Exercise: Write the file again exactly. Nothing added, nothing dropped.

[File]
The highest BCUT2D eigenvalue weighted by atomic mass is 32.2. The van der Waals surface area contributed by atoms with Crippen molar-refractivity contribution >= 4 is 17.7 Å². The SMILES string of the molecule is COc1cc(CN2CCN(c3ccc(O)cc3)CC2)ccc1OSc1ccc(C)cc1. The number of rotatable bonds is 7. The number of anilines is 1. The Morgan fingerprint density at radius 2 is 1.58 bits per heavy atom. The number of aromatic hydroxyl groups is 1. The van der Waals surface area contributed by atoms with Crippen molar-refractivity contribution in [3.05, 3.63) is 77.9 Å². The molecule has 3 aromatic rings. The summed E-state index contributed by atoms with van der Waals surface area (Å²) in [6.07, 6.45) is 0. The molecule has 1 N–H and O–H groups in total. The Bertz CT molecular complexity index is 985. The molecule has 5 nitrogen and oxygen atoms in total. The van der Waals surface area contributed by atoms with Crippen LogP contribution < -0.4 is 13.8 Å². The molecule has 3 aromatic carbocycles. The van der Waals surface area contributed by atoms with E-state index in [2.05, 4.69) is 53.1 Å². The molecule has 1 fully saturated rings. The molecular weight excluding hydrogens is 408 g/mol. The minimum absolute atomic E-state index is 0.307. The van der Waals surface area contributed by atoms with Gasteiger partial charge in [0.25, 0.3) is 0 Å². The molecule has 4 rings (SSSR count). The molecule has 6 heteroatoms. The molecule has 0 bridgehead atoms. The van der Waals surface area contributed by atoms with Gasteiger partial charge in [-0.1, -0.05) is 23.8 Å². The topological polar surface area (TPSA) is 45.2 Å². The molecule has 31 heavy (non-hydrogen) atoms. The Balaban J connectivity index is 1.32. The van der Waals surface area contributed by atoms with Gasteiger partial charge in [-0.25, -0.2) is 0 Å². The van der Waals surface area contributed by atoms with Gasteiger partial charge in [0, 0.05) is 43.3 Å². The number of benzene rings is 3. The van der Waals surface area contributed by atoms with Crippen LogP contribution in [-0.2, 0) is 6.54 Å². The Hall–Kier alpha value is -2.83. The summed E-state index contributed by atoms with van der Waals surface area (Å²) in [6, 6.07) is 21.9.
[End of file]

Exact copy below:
The highest BCUT2D eigenvalue weighted by atomic mass is 32.2. The van der Waals surface area contributed by atoms with Crippen molar-refractivity contribution >= 4 is 17.7 Å². The SMILES string of the molecule is COc1cc(CN2CCN(c3ccc(O)cc3)CC2)ccc1OSc1ccc(C)cc1. The number of rotatable bonds is 7. The number of anilines is 1. The Morgan fingerprint density at radius 2 is 1.58 bits per heavy atom. The number of aromatic hydroxyl groups is 1. The van der Waals surface area contributed by atoms with Crippen molar-refractivity contribution in [3.05, 3.63) is 77.9 Å². The molecule has 3 aromatic rings. The summed E-state index contributed by atoms with van der Waals surface area (Å²) in [6.07, 6.45) is 0. The molecule has 1 N–H and O–H groups in total. The Bertz CT molecular complexity index is 985. The molecule has 5 nitrogen and oxygen atoms in total. The van der Waals surface area contributed by atoms with Crippen LogP contribution < -0.4 is 13.8 Å². The molecule has 3 aromatic carbocycles. The van der Waals surface area contributed by atoms with E-state index in [2.05, 4.69) is 53.1 Å². The molecule has 1 fully saturated rings. The molecular weight excluding hydrogens is 408 g/mol. The minimum absolute atomic E-state index is 0.307. The van der Waals surface area contributed by atoms with Gasteiger partial charge in [0.25, 0.3) is 0 Å². The molecule has 4 rings (SSSR count). The molecule has 6 heteroatoms. The molecule has 0 bridgehead atoms. The van der Waals surface area contributed by atoms with Gasteiger partial charge in [-0.1, -0.05) is 23.8 Å². The topological polar surface area (TPSA) is 45.2 Å². The molecule has 31 heavy (non-hydrogen) atoms. The Balaban J connectivity index is 1.32. The van der Waals surface area contributed by atoms with Gasteiger partial charge in [-0.25, -0.2) is 0 Å². The van der Waals surface area contributed by atoms with Gasteiger partial charge in [0, 0.05) is 43.3 Å². The number of benzene rings is 3. The van der Waals surface area contributed by atoms with Crippen LogP contribution in [-0.2, 0) is 6.54 Å². The Hall–Kier alpha value is -2.83. The summed E-state index contributed by atoms with van der Waals surface area (Å²) in [6, 6.07) is 21.9.